SILVER: Matthew Goode, Stoker
GOLD: James Franco, Spring Breakers

best actor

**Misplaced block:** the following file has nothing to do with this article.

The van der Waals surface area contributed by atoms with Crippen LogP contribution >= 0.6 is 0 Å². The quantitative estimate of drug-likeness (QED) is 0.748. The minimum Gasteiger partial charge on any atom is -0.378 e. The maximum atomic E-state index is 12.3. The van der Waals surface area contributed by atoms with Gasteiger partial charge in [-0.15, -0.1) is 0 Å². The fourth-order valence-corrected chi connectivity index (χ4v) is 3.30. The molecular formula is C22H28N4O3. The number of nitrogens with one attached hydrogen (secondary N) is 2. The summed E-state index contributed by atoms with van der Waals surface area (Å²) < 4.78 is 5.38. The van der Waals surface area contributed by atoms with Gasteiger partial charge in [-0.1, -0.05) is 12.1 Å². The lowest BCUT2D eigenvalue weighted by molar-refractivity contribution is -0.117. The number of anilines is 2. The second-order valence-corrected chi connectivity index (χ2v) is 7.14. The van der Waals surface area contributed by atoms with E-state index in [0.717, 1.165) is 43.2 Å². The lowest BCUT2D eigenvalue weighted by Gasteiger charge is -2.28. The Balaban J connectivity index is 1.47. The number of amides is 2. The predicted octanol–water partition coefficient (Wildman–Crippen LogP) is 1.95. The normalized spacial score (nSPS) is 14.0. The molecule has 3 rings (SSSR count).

Leonardo di Caprio gives his career best performance in Wolf of Wall Street. It’s one that relies on charisma and he wasn’t running out of it. I like how he just immersed himself and got lost with the character of Belfort that it clearly shows he had so much fun in this role. His physical commitment to it is also commendable with all the demands of the character. Since I’m a long time fan of his works, it’s really a breath of fresh air to finally see Tom Hanks give a performance that is worthy of recognition. Hanks has been phoning it in now for a long time coasting on his name in his project the last few years, so seeing him in Captain Phillips take the command in the film is really exciting. His last thirty minutes in the film is probably some of the best career work he has ever put out, and I hope this trend will continue for him. It’s hard to separate Oscar Isaac from Llewyn Davis now especially after his towering performance in Inside Llewyn Davis. He carried the whole film in his shoulders, and you feel for him all throughout the movie. One might not agree with all of his actions but not once did I feel I should question him for it. It was a restrained performance that you know was just waiting to erupt at one point in the film. It’s hard to stand out in a great ensemble cast, but Ali Mossafa probably is my favorite in Le Passe. His character was the one stuck between a rock and a hard place, and you know he’s aware of it, so he tries as much as possible to overcome it in his actions. It’s easy to like him, though you know he’s no perfect and he contributed to why the situation is there in the first place. Continuing to be one of the most versatile actors of his era, Joaquin Phoenix gives us another character to cherish. Right after last year’s Freddie Quell, he followed it up with Theodore, and not only did Phoenix showed us his versatility as an actor, he showed the sensitive character in his portrayal of a person who was in love with the voice in an operating system. In Her, Phoenix showed us how love can be transcending even if it’s not between two human beings. And with a very intriguing role to tackle, Melvil Poupaud did not back away from the complexities needed by his character whether it’s on a physical or emotional matter. It’s easy to do a cop out and oversell the character of Laurence, but Poupaud made it as truthful and human as possible that you find yourself being concerned with him as the movie progresses.